Re Canada Also Needs To Safeguard Its Democracy (Oct. 5): I believe Canada cannot safeguard its democracy when it does not exist. How many times do we need to learn that, under a first-past-the-post system, it takes about 35,000 votes for a candidate from Party X to win a seat, while it takes hundreds of thousands of votes for Party Y’s candidate to do likewise? In most Canadian elections, more than 60 per cent of us will not have voted for the party that gains 100 per cent of the power.
Contributors Peter Donolo and Jason MacDonald refer to “the very foundation of democracy – the right of all citizens to vote." Rather, the foundation of democracy should be every citizen’s right to a vote that counts toward a fair representation of their values; Canada’s voting system is in dire need of change.
Debra Rudan Kingston
Those who would force people to vote likely do not consider that to not vote is a legitimate form of democratic expression.
People may not care, or may be willing to accept the decision of those who do. They may also not have enough information to make a reasonable decision. It is not useful for people to vote as if at a horse race and choosing the name that sounds best.
I believe in voting and do so in every election. But I’ve stopped voting for municipal school trustees, because I can’t find any information beyond candidates' names.
Keith Conover Mississauga
I appreciate contributors Peter Donolo and Jason MacDonald’s concern to ensure a vibrant democracy in Canada. However, the United States, in comparison, is a republic where everyone can vote directly for a single office. I can’t think of any serious threat to Canada’s system.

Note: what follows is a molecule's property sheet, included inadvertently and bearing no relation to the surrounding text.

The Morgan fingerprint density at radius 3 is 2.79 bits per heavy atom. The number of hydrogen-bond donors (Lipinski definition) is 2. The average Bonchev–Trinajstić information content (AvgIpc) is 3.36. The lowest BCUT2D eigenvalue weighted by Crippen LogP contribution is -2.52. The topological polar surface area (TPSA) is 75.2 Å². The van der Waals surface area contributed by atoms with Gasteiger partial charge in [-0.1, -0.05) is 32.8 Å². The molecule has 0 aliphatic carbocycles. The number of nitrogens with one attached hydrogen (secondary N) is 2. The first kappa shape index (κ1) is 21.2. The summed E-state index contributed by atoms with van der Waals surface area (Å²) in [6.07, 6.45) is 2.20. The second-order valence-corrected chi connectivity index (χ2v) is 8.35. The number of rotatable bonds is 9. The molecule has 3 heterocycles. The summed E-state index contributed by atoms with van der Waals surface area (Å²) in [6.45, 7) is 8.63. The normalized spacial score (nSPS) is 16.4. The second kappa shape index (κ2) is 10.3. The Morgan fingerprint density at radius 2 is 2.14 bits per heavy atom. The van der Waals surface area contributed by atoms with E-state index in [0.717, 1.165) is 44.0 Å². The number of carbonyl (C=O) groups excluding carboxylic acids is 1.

Canada’s main safety barriers are the history, politics and social values that developed our parliamentary democracy. So far, these pillars seem intact. Of course, we should keep our heads up.
John Krauser Mississauga
Re U.S. Turmoil Gives Us Much To Be Thankful For (Oct. 7): Many Canadians are not “overcome with a certain smugness” as we watch the deterioration of the United States, as columnist Gary Mason writes. We are saddened, shocked, fearful.
We are so fortunate to have the U.S. as our neighbour versus China or Russia, for example. Regardless of the country’s faults, of which there are many, it has at least historically made efforts to be guided by a stronger moral compass than most, and strived to a higher idea of the “shining city upon a hill.”
Even more important than geography, economics or politics, many Canadians are tied to the U.S. by friends and family. There is no smugness.
Brendan Flynn Toronto
Re Intolerant, Or Inquisitive? (First Person, Oct. 8): When I welcome strangers to my church, I soon get to the question: “Are you from Vancouver?”
Not many people of any age are, so the question is never taken amiss. Of those who came again and stayed, I see people of 14 or so different maternal languages, something we should all take delight in.
My children were born in Britain of English, Irish and goodness knows what other ethnic origins. In Canada, they have married spouses of Slavic, French-Canadian, South Asian and East Asian origins. It makes for an interesting life.
I am sorry if some people find questions of origin intrusive. They should be taken, as they almost always are, as expressions of good intent.
Leslie Buck Vancouver